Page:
Phase down versus phase out
HRAI forwards comments to Environment Canada on Notice of Intent to regulate HFCs.
January 29, 2015
The Heating, Refrigeration and Air Conditioning Institute of Canada (HRAI) has submitted comments to Environment Canada on behalf of HRAI and the Air-Conditioning, Heating, and Refrigeration Institute (AHRI) in the U.S. in response to Environment Canada’s Publication of the Notice of Intent to regulate hydrofluorocarbons, which was released on December 5, 2014. The two associations agreed to provide consistent industry input to regulators on both sides of the border because of Canada’s desire to harmonize with the HFC regulations being proposed by the United States Environmental Protection Agency (EPA).
The comments address the approach being taken for commercial refrigeration equipment and the potential negative impact on the equipment and the industry that services it. Of particular concern is Environment Canada’s intent to adopt the path the EPA has proposed, which is to restrict the use of certain HFC refrigerants. The proposed regulation includes prohibition of the manufacture and import of specific HFCs (134a and those with a higher global warming potential, i.e. 507 series and 404a) with use being phased out in condensing units and supermarket systems, stand-alone units and vending machines. Another measure in the notice is the prohibition of the manufacture and import of specific HFCs (245fa, 365mfc, 134a, 143a) in most foam end uses.
HRAI and AHRI suggest that a better alternative from the industry’s perspective would be to consider a regulation that is based on the North American Amendment Proposal to the Montreal Protocol, which calls for a gradual phase down of HFCs. HRAI and AHRI have supported the spirit of this amendment that would achieve an orderly and gradual phase down of HFCs. This phase down (as opposed to phase out) was specifically conceived to allow for the development of low GWP alternative technologies. In addition, the longer term phase down of HFC refrigerants and foam blowing agents should only be considered if adequate implementation timelines are included in the regulation. These timelines must be established to provide equipment manufacturers with adequate time to determine viable alternatives for their equipment.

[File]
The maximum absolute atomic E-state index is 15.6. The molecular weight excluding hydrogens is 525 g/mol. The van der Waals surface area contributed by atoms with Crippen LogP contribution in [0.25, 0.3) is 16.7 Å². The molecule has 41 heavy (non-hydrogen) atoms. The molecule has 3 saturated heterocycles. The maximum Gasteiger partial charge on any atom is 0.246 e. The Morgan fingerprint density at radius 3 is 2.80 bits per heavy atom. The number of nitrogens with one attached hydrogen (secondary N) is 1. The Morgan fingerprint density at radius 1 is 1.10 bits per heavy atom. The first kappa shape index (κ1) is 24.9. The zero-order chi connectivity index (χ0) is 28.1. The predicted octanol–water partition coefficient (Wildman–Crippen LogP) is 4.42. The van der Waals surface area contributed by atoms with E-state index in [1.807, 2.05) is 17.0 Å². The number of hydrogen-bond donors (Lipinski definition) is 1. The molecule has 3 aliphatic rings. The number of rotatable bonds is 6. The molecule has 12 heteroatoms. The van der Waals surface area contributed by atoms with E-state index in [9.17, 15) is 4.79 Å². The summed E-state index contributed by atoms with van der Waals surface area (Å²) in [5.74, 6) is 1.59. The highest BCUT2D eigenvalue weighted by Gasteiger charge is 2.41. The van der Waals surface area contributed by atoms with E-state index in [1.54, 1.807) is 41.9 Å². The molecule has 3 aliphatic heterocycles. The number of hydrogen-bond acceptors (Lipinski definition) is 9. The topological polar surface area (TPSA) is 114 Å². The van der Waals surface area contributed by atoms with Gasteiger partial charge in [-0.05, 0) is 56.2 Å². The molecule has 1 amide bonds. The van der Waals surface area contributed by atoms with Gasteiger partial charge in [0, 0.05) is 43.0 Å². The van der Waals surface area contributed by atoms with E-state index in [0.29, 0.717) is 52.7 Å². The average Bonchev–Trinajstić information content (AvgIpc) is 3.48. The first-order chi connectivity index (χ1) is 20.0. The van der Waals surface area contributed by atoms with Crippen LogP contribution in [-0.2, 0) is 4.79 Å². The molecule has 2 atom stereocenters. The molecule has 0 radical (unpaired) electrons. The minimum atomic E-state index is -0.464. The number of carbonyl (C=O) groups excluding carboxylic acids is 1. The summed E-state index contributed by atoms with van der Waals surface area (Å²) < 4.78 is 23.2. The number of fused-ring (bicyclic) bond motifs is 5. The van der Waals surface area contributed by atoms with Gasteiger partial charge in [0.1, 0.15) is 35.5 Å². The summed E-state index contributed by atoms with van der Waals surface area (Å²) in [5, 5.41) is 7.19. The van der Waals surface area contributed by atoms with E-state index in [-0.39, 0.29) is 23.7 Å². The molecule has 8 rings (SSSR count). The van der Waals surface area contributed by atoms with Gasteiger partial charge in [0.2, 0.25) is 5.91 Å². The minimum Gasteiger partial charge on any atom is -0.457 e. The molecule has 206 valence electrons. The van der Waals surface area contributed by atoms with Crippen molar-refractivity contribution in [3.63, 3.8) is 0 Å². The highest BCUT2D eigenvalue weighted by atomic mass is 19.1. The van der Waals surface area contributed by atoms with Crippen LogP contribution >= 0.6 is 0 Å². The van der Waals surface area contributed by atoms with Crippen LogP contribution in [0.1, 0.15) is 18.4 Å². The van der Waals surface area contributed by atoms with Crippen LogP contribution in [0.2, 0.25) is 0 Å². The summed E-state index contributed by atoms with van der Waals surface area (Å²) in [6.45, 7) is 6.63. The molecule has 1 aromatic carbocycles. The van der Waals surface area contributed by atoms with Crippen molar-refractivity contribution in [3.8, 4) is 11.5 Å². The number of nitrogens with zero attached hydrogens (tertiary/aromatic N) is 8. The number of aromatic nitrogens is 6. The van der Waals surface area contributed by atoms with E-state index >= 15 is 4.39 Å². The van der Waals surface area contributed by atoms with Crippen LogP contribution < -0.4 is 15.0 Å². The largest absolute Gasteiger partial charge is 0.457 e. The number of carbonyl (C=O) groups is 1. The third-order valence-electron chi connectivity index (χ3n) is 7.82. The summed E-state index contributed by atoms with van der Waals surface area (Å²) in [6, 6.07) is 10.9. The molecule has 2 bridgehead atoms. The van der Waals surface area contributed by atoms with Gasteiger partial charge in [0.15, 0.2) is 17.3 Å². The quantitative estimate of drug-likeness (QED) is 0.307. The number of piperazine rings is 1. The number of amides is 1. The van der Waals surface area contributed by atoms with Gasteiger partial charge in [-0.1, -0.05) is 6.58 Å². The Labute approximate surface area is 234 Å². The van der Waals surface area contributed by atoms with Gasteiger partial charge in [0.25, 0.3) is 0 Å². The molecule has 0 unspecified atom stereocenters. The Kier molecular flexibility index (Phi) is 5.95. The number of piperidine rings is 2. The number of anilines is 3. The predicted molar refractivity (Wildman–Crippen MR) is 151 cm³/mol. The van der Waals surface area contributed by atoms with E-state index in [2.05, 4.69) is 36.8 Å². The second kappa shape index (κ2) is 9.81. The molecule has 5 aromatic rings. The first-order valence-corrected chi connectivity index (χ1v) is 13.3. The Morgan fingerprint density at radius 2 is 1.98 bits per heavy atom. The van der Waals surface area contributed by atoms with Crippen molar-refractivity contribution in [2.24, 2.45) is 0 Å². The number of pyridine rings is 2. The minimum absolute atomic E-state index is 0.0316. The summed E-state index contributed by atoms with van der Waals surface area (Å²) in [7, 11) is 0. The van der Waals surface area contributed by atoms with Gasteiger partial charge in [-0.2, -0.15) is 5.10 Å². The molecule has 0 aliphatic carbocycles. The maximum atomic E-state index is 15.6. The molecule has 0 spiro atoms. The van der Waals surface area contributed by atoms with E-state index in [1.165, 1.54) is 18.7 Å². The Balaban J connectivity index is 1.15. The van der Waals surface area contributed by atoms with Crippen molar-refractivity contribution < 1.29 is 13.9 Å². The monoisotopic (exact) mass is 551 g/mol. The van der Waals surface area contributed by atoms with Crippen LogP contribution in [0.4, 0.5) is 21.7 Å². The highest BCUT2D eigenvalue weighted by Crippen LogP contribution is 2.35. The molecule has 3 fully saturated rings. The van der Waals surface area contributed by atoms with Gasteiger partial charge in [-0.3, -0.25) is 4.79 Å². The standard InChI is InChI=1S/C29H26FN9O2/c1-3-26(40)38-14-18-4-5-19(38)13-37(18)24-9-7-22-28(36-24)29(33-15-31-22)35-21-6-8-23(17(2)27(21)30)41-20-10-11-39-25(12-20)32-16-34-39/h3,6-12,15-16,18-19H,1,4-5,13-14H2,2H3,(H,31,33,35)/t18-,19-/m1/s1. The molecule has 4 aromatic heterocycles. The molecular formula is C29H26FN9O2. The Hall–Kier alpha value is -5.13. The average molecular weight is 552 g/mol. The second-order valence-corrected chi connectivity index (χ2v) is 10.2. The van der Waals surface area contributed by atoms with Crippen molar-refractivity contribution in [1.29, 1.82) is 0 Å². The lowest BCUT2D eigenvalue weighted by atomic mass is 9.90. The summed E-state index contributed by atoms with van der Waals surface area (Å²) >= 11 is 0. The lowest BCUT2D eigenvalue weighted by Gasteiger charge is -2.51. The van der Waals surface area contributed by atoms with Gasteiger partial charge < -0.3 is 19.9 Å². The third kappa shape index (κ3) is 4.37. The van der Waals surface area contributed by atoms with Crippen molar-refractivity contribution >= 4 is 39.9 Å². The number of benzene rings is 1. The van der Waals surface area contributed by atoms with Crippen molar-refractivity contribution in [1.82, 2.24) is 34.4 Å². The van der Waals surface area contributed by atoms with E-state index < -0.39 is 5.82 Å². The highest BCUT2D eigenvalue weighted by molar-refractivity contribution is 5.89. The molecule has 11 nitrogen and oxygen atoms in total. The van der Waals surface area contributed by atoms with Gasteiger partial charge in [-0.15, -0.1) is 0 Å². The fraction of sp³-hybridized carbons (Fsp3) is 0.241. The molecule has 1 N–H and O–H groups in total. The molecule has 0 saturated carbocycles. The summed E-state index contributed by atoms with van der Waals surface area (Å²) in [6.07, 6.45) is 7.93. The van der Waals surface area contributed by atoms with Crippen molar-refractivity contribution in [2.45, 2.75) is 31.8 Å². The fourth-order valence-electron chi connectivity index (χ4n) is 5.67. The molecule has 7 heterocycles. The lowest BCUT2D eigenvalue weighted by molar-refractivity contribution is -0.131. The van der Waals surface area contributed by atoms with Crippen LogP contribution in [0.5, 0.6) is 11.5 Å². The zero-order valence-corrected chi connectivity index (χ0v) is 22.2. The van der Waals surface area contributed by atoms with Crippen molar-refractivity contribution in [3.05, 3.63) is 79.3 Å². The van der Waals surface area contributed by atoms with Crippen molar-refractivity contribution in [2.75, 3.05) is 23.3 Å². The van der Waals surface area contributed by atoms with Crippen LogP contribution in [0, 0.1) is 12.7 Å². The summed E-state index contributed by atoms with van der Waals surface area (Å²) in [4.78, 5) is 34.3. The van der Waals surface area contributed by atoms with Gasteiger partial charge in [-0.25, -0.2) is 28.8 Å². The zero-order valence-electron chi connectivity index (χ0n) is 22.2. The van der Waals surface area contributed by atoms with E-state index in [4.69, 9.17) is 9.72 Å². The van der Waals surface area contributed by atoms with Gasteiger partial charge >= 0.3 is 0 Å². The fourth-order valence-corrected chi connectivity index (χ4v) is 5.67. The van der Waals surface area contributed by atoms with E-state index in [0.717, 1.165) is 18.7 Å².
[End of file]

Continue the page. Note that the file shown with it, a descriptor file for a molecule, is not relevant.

A number of other issues concerning the proposed regulation were detailed including:
a) the need to have in place the Pollution Prevention Plan (P2) for Halocarbons in the stationary sector and the long awaited changes to the federal ODS regulation before implementing any regulations concerning HFCs;
b) changes needed to product design to allow for acceptable substitutes that are flammable compounds and the increased hazards associated with material transport, storage, dispensing and end-use of such alternatives;
c) lower energy efficiency ratings for equipment when using some of the lower GWP refrigerant substitutes and potential problems with meeting federal and provincial energy efficiency regulations for equipment being designed for these refrigerants; this could result in increased GHG emissions;
d) redesigned products will have to undergo the necessary testing and certification for safety, sanitation, and energy consumption and new refrigerants must be acceptable to Canadian building, fire and mechanical codes.
The industry strongly urged Environment Canada to take all of these issues into account when considering options for the HFC regulations. Environment Canada should also be aware that the timeline for implementation of the HFC regulations in the U.S. is difficult to determine at this time and Canada should not move forward with regulations in Canada until the U.S. implementation timing and approach is clear to avoid different requirements between the US and Canada that would create trade conflicts.
HRAI is discussing these comments with Environment Canada staff in preparation for consultations on the proposed regulations. The first consultation for all stakeholders is February 19 in Ottawa/Gatineau.
For further information, contact HRAI president Warren Heeley at tel. 800.267.223, ext. 227 or e-mail email@example.com.